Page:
I thought about what she said and she was right of course, it will take some effort.  But nothing worth doing is free from effort and right now, as winter approaches, is the perfect time to get this started.  I know that as a community we are vulnerable to the devastation that accompanies wildfire.  I don’t want anybody’s home to burn down, especially mine, and I don’t want to see anyone get hurt.   I also know we are going to need help.  I am no expert when it comes to fire and firefighting and I don’t know anyone who is.  But, I bet right now, with the fire danger down, is a good time, maybe the best time, to call on my local fire department to give us a hand.  I am certain they will have professionals that can give us advice on just how vulnerable we are and what we need to do to reduce the risk we face.  And, there are no doubt experts from the Federal agencies that oversee the land around us that would also be willing to help out.  But for that to happen, I know we must show that as a community of people we are ready to do our part.  Wildfire is not like earthquakes and tornadoes. Unlike those disasters, there is a great deal we can do prior to the fire starting to affect the way the fire burns and increase our chance of survival.  So, first I need to get a planning group of interested neighbors together and outline the steps we need to take to get this community energized and organized, perhaps joining the new Nevada Network of Fire Adapted Communities. I just learned about that at a conference held in October, and you can learn more here.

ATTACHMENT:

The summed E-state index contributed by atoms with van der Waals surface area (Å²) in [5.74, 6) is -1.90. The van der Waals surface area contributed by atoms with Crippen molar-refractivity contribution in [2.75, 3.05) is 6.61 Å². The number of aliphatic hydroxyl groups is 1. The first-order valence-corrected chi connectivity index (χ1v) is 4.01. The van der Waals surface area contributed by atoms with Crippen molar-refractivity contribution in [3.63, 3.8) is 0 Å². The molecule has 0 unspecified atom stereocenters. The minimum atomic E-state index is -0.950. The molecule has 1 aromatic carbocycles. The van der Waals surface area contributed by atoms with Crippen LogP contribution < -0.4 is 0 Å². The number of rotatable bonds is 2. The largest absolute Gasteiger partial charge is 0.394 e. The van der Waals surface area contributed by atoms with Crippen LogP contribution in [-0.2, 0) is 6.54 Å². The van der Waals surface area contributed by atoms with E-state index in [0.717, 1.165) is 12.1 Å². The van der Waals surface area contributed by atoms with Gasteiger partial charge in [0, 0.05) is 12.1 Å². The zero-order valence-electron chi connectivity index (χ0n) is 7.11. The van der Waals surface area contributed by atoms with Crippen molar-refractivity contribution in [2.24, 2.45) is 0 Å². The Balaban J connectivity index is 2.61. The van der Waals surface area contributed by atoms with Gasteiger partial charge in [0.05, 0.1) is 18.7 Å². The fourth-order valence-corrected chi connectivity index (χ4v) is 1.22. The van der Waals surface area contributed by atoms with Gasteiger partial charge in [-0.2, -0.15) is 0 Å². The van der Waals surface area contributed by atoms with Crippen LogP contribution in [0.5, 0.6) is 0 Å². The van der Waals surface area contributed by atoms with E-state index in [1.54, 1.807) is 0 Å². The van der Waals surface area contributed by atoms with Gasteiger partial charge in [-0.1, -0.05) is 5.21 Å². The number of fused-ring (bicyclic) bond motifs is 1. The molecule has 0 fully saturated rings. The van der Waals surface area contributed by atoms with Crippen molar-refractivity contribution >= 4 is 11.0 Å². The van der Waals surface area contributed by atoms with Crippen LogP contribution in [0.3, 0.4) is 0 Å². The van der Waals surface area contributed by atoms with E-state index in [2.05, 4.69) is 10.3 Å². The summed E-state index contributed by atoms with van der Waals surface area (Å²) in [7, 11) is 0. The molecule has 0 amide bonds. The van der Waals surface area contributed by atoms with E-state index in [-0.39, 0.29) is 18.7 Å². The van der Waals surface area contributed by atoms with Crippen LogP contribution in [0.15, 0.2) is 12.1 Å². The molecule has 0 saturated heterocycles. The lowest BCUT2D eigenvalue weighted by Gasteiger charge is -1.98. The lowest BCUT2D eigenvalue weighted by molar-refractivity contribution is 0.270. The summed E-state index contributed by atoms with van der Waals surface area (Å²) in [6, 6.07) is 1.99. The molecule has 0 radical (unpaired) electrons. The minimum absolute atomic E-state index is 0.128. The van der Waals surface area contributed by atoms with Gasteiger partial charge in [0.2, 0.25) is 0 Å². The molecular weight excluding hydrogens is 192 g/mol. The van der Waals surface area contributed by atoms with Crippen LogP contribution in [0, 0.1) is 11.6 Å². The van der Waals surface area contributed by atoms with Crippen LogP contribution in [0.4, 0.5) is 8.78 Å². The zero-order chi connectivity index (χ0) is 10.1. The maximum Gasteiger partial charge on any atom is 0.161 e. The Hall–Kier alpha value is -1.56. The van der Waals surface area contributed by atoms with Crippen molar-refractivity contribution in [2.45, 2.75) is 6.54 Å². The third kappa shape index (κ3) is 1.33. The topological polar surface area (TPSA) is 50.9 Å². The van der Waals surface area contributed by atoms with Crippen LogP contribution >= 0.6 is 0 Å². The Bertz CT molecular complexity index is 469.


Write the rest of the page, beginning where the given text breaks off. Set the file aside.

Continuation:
I’ll bet an invitation for dessert and coffee would bring some neighbors together and get us started.  And, I am sure the folks at Cooperative Extension’s Living With Fire Program would give us a hand.  I need just a little more coffee and then… to the phone.

Cheers!

Natalie

Just when I thought I had figured out fire season in Nevada, I got brought back to reality. One of my neighbors works for the local fire protection district. I commented to him that with Thanksgiving approaching we can relax because fire season is over for the year. He politely corrected me. “Natalie” he said “You weren’t here in November of 2011 for the Caughlin Fire were you?” We hadn’t moved here yet. He went on to explain that we were coming up on the three-year anniversary of the Caughlin Fire. That fire burned 1,935 acres, destroyed 28 homes, and damaged an additional 15 homes. An estimated 4,500 homes were threatened. Property loss as a result of the fire was over $10,000,000. He also described other recent winter fires: Carson City’s Laurel Fire, which forced the evacuation of hundreds of people occurred December of that same year and the Washoe Drive Fire which destroyed 29 homes, happened the following January.

I learned that Nevada’s winter wildfires pose some different challenges from the “traditional” summer fires. During the winter, the leaves of deciduous trees and shrubs are dead and lying on the ground, while during the summer months they are attached to branches, green and full of moisture. During the winter these leaves and needles can accumulate next to house, on the roof and in rain gutters. Burning embers produced by the wildfire can easily ignite them and in turn, threaten the house. The Living With Fire Program has terrific information about other ways embers can threaten your home or property.  Download their publication here. Lawns and pastures can also pose a problem. During the summer, they can be effective fuelbreaks when green and irrigated. However, when dormant during the winter, they are dry and can carry fire across the landscape.

It sounds like wildfire preparedness is a year-round thing here in Nevada. So get out your rake and lawnmower, remove those leaves and mow that dry grass.

Cheers!

Natalie Newcomer

Courtesy of East Fork Fire Protection District

             Courtesy of East Fork Fire Protection District